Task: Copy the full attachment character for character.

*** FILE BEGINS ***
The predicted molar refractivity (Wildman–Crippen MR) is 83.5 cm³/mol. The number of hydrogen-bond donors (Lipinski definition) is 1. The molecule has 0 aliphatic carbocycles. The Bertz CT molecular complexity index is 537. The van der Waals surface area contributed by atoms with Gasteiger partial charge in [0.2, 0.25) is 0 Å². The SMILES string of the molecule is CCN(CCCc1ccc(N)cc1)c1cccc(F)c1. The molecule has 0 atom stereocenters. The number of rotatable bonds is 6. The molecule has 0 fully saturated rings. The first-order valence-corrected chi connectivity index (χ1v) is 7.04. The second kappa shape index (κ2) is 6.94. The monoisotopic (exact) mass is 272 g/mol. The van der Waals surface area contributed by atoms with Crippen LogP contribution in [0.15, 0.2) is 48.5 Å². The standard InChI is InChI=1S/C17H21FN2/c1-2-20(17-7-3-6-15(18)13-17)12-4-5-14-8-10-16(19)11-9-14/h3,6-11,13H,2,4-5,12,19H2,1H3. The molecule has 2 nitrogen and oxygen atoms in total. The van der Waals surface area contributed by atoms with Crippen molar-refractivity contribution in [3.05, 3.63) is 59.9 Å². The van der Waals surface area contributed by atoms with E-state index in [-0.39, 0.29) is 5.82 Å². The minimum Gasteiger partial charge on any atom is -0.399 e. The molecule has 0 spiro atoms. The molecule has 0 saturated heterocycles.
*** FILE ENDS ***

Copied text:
The predicted molar refractivity (Wildman–Crippen MR) is 83.5 cm³/mol. The number of hydrogen-bond donors (Lipinski definition) is 1. The molecule has 0 aliphatic carbocycles. The Bertz CT molecular complexity index is 537. The van der Waals surface area contributed by atoms with Gasteiger partial charge in [0.2, 0.25) is 0 Å². The SMILES string of the molecule is CCN(CCCc1ccc(N)cc1)c1cccc(F)c1. The molecule has 0 atom stereocenters. The number of rotatable bonds is 6. The molecule has 0 fully saturated rings. The first-order valence-corrected chi connectivity index (χ1v) is 7.04. The second kappa shape index (κ2) is 6.94. The monoisotopic (exact) mass is 272 g/mol. The van der Waals surface area contributed by atoms with Crippen LogP contribution in [0.15, 0.2) is 48.5 Å². The standard InChI is InChI=1S/C17H21FN2/c1-2-20(17-7-3-6-15(18)13-17)12-4-5-14-8-10-16(19)11-9-14/h3,6-11,13H,2,4-5,12,19H2,1H3. The molecule has 2 nitrogen and oxygen atoms in total. The van der Waals surface area contributed by atoms with Crippen molar-refractivity contribution in [3.05, 3.63) is 59.9 Å². The van der Waals surface area contributed by atoms with E-state index in [-0.39, 0.29) is 5.82 Å². The minimum Gasteiger partial charge on any atom is -0.399 e. The molecule has 0 spiro atoms. The molecule has 0 saturated heterocycles.